The subtle shoegaze and delicate dream pop found on Tanukichan's debut album, Sundays, was created by Hannah van Loon with an assist from Chaz Bear of Toro y Moi fame. The duo set out to create an album that captured the lazy, hazy, and introspective mood of a Sunday afternoon, and they succeeded. The songs roll by slowly on puffy clouds of fuzzy guitars and lighter-than-air vocals, with tempos that feel like the gentle flow of a stream over rocks. They create a welcoming, enveloping sound that any fan of classic '90s shoegaze should be glad to discover and champion, because unlike many of the bands inspired by that era, Tanukichan doesn't stop at the sound -- the songs have real emotional weight. Van Loon delves deeply into the kind of melancholy that can leave one frozen in place; songs like the title track and "Like the Sun" transmit that terrible feeling, but the warmth of the vocals and the comforting embrace of the blown-out guitar noise help to melt it just a little. Along with tracks that come across like they could have been on Creation circa 1991, there are some tracks that dial back the noise and tread close to Cocteau Twins territory. "The Blue Sky" has guitars that twinkle and van Loon's voice is positively angelic; "This Time" delivers soft rock smoothness; and the "Bitter Medicine," with its fragmented guitars and steady pulse, show that Tanukichan would be a fine post-punk revival project if van Loon steered it in that direction. No matter what the pair do on Sundays, it works thanks to the stellar songcraft and van Loon's guitar skills and beaming vocals. Added to that is a factor that truly pushes the album over the top into greatness: the delicate and always perfectly calibrated arrangements that never let the songs sink too far into gloom or float away into the ether. As lots of bands have been only too glad to advertise, it's tough to make a shoegaze album in the late 2010s that doesn't sink into hero worship or suffer by comparison to the work of the originals. Even Ride and Slowdive had trouble! That Tanukichan have come up with an album that sounds original and true while bringing deep emotions along for the ride is truly something worth commending. ~ Tim Sendra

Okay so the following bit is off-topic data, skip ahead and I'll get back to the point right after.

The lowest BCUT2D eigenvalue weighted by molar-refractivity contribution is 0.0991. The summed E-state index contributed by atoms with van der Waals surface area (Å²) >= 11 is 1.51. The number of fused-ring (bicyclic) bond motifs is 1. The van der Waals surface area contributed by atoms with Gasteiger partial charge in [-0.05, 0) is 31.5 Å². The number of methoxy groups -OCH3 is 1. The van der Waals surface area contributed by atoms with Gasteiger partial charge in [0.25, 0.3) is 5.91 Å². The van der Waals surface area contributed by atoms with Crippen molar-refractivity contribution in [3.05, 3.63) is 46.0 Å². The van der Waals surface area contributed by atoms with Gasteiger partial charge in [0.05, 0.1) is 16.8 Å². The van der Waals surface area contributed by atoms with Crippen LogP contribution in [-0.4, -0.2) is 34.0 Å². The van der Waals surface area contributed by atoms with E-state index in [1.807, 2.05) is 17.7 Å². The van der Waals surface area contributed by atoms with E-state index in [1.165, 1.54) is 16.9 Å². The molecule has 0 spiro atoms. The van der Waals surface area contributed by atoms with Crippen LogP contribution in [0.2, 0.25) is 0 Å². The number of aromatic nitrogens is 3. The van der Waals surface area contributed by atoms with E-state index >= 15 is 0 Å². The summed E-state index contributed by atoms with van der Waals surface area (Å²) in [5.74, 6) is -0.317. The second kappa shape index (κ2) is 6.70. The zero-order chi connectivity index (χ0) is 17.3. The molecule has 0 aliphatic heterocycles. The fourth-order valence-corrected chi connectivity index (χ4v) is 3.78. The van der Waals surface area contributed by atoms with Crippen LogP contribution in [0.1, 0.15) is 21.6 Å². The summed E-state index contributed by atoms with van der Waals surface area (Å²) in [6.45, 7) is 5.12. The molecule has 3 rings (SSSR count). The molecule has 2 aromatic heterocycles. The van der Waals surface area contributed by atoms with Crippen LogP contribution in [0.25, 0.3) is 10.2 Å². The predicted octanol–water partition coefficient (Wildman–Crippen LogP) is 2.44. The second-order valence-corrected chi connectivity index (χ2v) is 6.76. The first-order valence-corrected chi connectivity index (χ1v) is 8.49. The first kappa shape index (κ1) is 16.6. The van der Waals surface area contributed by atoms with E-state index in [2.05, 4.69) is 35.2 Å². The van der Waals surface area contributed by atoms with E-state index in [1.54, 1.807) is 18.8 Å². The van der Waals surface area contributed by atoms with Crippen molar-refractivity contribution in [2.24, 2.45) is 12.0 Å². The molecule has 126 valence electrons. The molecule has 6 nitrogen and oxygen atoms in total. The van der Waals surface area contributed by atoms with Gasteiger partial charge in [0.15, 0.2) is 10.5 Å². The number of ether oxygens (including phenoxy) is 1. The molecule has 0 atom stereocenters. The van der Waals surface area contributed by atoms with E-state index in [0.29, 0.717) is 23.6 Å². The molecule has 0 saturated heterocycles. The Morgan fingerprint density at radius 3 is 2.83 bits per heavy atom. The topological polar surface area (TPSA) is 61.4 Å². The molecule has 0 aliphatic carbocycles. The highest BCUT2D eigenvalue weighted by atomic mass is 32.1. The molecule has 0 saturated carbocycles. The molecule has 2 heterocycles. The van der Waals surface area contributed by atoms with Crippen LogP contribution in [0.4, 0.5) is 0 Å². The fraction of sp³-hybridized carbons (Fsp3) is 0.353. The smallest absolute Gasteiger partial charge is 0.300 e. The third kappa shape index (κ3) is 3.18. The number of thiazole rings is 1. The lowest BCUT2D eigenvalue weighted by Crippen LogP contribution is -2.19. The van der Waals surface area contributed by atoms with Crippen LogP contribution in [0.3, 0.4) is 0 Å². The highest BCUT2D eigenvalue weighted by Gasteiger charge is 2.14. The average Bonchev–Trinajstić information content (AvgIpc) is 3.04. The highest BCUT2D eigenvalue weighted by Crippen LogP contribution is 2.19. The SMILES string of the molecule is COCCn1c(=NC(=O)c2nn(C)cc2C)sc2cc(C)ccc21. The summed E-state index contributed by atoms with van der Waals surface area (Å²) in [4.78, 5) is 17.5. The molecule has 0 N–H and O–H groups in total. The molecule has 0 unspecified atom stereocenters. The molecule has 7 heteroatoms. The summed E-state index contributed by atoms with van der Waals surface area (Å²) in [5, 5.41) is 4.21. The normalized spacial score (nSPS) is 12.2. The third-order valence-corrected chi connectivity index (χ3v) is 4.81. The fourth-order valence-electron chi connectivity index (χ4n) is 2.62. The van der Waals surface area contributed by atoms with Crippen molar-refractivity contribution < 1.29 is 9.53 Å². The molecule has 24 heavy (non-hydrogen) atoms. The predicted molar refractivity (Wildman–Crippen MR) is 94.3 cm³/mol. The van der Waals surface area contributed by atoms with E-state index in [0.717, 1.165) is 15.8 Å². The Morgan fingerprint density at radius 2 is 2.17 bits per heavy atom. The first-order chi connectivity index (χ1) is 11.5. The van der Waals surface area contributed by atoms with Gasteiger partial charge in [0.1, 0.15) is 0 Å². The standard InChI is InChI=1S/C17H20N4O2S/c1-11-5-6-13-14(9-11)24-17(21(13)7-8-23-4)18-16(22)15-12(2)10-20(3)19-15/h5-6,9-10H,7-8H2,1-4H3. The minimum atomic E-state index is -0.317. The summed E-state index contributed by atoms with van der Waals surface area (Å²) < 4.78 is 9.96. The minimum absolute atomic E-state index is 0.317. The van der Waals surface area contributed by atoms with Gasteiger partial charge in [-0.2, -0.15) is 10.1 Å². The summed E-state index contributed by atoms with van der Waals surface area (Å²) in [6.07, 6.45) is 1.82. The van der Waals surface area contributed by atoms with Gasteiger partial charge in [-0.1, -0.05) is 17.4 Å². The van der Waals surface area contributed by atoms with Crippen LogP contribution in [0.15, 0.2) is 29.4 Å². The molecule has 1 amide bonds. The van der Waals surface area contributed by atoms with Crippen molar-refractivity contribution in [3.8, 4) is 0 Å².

Pitchfork (Website) - "Through heavy distortion, bleeding basslines, and eerie lyrics, Van Loon captures the spirit of a day whose wide-open nature fosters anxieties as well as ambitions."